I made a birthday cake over the weekend. This is a big deal. Even my kids don’t get homemade birthday cakes and here’s why.
When I was a little girl, I remember my mom going to great pains to make birthday cakes for my sister and I. By most reasonable standards, they were whimsical and delicious. Birthdays were one of the only times I was allowed to have sugar, so I should have been grateful. Instead, I was pissed. The cake didn’t look at all like the ones at the grocery store, or the ones at every other birthday party I attended. I felt cheated.
(What a little shit.)
Now, that I’m a mom, I’m familiar with the desire to surround my children with only the best that life has to offer, even if I only end up indulging them in a wee percentage. So, naturally, for those special times, I turn to our local grocery store for the celebratory confection, or, if they say they love me better than daddy, I’ll go to a real bakery. This proves how much I love them back because, surely, what I wanted as a kid is exactly the same as what they want.
This will backfire on me someday, I’m sure, when one or more kids call me from their college dorm to say they flunked biology and it’s all because I didn’t love them enough to bake homemade birthday cakes when they were little. And that I can make it up to them by making one RIGHT NOW and, by the way, can I do their laundry while I’m at it. But, in the meantime, I’ve saved myself a lot of aggravation.
I do make homemade birthday cakes for my husband, however. It may be the only nice thing I do for him all year, so I try to make it count. He always requests a carrot cake. I just assumed it would be the same this year, but he threw me a Wakefield knuckleball last week by requesting a yellow cake with chocolate frosting. Why, I demanded to know? I already have the carrots picked out. What about the cream cheese frosting I was planning to lick right out of the bowl while you weren’t looking. In other words, I responded to his crazy-assed pitch as if I were Jason Varitek.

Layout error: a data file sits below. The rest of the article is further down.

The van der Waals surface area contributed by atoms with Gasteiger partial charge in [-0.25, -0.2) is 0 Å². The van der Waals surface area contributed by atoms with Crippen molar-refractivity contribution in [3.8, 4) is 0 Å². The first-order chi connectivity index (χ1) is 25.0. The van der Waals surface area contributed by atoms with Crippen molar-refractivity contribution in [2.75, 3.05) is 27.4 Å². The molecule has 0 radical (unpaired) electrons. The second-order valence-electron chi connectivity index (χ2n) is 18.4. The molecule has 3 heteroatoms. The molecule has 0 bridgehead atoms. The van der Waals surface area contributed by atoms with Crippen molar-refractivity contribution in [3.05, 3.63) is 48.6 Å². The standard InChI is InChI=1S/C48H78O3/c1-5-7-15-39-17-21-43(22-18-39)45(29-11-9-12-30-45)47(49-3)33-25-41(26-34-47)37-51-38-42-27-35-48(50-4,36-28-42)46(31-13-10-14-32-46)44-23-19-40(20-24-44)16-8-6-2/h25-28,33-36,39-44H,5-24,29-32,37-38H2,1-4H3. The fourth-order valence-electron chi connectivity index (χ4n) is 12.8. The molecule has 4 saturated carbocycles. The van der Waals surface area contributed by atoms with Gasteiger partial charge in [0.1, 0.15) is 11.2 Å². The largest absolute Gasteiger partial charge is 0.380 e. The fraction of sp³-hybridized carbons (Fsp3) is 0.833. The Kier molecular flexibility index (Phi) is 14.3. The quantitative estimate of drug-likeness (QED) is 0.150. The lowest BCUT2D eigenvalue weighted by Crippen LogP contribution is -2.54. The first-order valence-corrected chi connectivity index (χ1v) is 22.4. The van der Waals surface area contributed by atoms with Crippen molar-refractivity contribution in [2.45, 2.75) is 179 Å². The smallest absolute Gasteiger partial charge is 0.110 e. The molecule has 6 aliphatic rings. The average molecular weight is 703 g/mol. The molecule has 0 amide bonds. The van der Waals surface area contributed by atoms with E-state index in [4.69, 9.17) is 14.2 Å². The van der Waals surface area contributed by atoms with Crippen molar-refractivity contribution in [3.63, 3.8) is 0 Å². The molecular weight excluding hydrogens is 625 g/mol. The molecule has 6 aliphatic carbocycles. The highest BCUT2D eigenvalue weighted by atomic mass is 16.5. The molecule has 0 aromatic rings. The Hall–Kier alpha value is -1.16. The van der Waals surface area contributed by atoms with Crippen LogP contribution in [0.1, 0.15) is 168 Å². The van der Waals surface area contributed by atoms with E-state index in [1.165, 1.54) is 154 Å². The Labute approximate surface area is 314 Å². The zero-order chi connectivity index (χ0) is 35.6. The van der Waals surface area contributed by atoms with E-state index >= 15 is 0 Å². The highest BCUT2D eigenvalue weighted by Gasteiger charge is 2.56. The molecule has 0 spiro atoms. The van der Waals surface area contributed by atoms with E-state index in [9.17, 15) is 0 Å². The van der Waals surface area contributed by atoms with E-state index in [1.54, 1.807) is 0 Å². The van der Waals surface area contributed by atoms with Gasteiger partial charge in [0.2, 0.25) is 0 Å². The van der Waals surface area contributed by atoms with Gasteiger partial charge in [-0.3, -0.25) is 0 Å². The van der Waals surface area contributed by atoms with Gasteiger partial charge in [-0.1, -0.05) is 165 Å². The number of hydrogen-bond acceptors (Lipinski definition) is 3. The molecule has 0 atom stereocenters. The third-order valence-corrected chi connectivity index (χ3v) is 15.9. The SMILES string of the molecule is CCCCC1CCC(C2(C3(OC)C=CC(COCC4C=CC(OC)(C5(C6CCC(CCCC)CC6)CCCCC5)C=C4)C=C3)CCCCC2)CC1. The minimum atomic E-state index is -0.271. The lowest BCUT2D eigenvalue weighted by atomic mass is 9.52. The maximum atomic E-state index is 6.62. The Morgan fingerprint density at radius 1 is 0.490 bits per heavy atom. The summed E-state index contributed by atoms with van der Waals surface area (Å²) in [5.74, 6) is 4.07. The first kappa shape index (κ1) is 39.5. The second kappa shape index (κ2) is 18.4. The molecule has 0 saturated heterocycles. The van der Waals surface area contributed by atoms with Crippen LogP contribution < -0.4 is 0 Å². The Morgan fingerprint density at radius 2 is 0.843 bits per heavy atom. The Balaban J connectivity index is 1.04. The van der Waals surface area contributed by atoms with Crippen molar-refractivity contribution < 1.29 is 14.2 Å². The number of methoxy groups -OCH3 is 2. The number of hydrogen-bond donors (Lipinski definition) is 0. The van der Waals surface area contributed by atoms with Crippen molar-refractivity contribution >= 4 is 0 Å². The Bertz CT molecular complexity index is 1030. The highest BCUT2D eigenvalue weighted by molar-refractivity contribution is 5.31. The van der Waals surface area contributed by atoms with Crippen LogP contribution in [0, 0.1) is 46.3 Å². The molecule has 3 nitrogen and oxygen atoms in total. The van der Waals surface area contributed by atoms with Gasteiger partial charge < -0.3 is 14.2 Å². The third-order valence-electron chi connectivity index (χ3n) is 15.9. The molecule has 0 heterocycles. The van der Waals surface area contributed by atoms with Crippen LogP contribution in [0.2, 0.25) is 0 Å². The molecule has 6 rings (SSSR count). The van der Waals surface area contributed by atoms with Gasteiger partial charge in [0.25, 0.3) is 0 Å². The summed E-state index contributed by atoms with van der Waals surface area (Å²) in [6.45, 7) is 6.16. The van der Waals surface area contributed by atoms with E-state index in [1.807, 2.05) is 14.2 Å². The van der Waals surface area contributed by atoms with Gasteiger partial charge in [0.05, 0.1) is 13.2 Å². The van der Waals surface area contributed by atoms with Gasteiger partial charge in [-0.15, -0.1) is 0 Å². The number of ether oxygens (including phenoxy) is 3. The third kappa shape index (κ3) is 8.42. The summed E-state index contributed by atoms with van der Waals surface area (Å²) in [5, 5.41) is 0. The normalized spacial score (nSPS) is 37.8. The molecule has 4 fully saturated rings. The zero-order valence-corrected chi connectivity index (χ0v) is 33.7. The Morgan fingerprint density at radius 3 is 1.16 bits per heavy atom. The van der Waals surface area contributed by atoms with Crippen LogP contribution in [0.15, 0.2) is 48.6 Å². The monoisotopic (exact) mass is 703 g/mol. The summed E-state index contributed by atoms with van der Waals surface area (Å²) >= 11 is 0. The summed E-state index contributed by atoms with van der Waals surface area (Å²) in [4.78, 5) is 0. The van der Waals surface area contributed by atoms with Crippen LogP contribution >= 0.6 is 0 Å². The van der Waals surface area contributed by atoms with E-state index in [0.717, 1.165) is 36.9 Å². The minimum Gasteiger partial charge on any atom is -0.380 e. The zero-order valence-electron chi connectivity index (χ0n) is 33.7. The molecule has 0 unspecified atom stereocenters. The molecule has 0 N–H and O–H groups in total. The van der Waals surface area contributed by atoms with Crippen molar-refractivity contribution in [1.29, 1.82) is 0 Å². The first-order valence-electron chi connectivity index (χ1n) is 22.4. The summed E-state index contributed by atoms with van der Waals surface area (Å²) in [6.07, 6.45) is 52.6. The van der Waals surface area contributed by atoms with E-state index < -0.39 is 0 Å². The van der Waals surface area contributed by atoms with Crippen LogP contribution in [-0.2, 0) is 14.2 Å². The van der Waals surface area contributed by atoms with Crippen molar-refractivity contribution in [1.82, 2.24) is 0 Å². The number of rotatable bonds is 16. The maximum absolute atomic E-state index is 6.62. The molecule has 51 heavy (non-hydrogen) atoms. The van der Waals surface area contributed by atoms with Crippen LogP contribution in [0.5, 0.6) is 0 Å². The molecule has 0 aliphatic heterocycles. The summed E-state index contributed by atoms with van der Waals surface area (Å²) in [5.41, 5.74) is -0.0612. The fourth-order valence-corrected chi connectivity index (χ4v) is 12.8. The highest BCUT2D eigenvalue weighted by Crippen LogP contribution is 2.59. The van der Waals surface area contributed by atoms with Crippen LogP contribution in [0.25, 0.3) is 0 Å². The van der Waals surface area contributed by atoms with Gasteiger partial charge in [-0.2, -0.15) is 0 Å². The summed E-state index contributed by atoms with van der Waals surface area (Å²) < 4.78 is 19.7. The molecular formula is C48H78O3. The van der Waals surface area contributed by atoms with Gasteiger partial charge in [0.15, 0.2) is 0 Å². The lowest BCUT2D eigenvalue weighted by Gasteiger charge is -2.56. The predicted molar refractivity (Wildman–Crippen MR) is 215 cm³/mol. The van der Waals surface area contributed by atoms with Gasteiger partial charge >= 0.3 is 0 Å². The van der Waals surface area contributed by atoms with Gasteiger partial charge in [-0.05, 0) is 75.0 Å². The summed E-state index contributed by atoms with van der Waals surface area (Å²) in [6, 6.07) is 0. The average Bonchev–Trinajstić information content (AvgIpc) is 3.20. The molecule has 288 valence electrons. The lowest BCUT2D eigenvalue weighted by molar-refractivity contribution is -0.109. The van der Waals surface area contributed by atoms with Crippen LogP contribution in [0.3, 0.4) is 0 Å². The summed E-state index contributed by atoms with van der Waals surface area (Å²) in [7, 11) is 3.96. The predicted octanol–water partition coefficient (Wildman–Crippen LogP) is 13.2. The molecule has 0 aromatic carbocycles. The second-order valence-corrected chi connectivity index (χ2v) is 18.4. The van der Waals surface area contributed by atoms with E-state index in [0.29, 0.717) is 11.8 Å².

But I’m anything if not flexible, so after trying to talk him out of it several times, I finally realized that the word he said before frosting was chocolate. And there ain’t nothing wrong with that word.
Here’s the cake.
And here’s the frosting recipe. It’s fudgy and delicious. Lent is almost over for you devout types who gave up chocolate, so file it away for a week. My husband gave up baseball, so he’s in luck, too (though, maybe not judging from the score of today's season opener). Happy birthday, Husband. You can just call me Mirabelli from now on, since you’ll be married to the TV, anyway.
I’ve taken the liberty of doubling the recipe since the barely-enough approach doesn’t cut it for me. If you can’t live it up on your birthday, I don’t know when you can.
6 oz. bittersweet chocolate (I used Síríus Icelandic chocolate because I saw it in the store and wondered what it tasted like. It tastes like chocolate.)
6 Tbsp. salted butter
6 cups confectioner’s sugar
2 tsp. vanilla extract
¾ cup milk
In a double boiler* over simmering water, melt chocolate with the butter, stirring often. Remove from heat and cool for 5 minutes. In a stand mixer fitted with a whisk attachment, blend confectioner’s sugar with the chocolate mixture at low speed. When it resembles chalky beads, add the vanilla and blend. Pour the milk, about a tablespoon at a time, blending well after each addition at medium speed. Once it reaches a spreadable consistency (add more milk if necessary), beat at medium-high until fluffy. Frost cake right away as it firms up in about 20 minutes.
*If you don’t have a double boiler, don’t sweat it. Fill a small pot with an inch of water and bring to a simmer. Set a large bowl on top of the pot for the butter and chocolate, preferably one that can rest comfortably up there while you stir. Also, did you know you can melt chocolate in the microwave? You totally can. Just use low power in 20-second increments, stirring in between, until the butter and chocolate are melted.
Source: Adapted from Lynn Kearney of the Food Network Kitchens. Original recipe here.